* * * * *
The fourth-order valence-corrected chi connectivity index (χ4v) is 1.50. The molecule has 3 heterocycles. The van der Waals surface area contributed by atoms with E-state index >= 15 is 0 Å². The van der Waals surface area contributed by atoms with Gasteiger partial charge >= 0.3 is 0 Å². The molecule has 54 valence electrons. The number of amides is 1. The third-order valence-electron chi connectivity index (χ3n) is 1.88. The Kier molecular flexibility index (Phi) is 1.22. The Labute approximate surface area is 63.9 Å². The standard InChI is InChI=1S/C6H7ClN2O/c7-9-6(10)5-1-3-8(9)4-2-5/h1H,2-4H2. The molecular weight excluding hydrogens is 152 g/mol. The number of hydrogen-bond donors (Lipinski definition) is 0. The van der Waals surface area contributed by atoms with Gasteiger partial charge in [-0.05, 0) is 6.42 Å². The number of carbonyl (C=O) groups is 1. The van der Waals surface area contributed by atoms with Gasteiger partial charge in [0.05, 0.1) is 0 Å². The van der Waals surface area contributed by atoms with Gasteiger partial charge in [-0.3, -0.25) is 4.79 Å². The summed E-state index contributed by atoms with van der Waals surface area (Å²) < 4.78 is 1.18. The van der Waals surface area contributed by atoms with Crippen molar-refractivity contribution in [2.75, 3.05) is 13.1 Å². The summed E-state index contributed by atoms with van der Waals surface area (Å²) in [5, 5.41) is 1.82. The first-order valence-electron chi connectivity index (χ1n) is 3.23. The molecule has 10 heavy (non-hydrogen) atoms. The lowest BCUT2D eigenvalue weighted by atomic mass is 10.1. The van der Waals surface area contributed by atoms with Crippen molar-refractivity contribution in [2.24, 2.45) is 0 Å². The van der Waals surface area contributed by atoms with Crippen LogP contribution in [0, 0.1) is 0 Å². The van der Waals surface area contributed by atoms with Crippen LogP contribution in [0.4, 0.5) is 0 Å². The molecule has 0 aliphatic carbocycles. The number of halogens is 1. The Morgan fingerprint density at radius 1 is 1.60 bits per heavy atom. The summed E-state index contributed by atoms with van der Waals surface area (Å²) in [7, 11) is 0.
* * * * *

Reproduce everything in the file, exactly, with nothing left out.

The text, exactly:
The fourth-order valence-corrected chi connectivity index (χ4v) is 1.50. The molecule has 3 heterocycles. The van der Waals surface area contributed by atoms with E-state index >= 15 is 0 Å². The van der Waals surface area contributed by atoms with Gasteiger partial charge >= 0.3 is 0 Å². The molecule has 54 valence electrons. The number of amides is 1. The third-order valence-electron chi connectivity index (χ3n) is 1.88. The Kier molecular flexibility index (Phi) is 1.22. The Labute approximate surface area is 63.9 Å². The standard InChI is InChI=1S/C6H7ClN2O/c7-9-6(10)5-1-3-8(9)4-2-5/h1H,2-4H2. The molecular weight excluding hydrogens is 152 g/mol. The number of hydrogen-bond donors (Lipinski definition) is 0. The van der Waals surface area contributed by atoms with Gasteiger partial charge in [-0.05, 0) is 6.42 Å². The number of carbonyl (C=O) groups is 1. The van der Waals surface area contributed by atoms with Gasteiger partial charge in [0.05, 0.1) is 0 Å². The van der Waals surface area contributed by atoms with Gasteiger partial charge in [-0.3, -0.25) is 4.79 Å². The summed E-state index contributed by atoms with van der Waals surface area (Å²) < 4.78 is 1.18. The van der Waals surface area contributed by atoms with Crippen molar-refractivity contribution in [2.75, 3.05) is 13.1 Å². The summed E-state index contributed by atoms with van der Waals surface area (Å²) in [5, 5.41) is 1.82. The first-order valence-electron chi connectivity index (χ1n) is 3.23. The molecule has 10 heavy (non-hydrogen) atoms. The lowest BCUT2D eigenvalue weighted by atomic mass is 10.1. The van der Waals surface area contributed by atoms with Crippen molar-refractivity contribution in [2.24, 2.45) is 0 Å². The van der Waals surface area contributed by atoms with Crippen LogP contribution in [0, 0.1) is 0 Å². The van der Waals surface area contributed by atoms with Crippen LogP contribution in [0.4, 0.5) is 0 Å². The molecule has 0 aliphatic carbocycles. The number of halogens is 1. The Morgan fingerprint density at radius 1 is 1.60 bits per heavy atom. The summed E-state index contributed by atoms with van der Waals surface area (Å²) in [7, 11) is 0.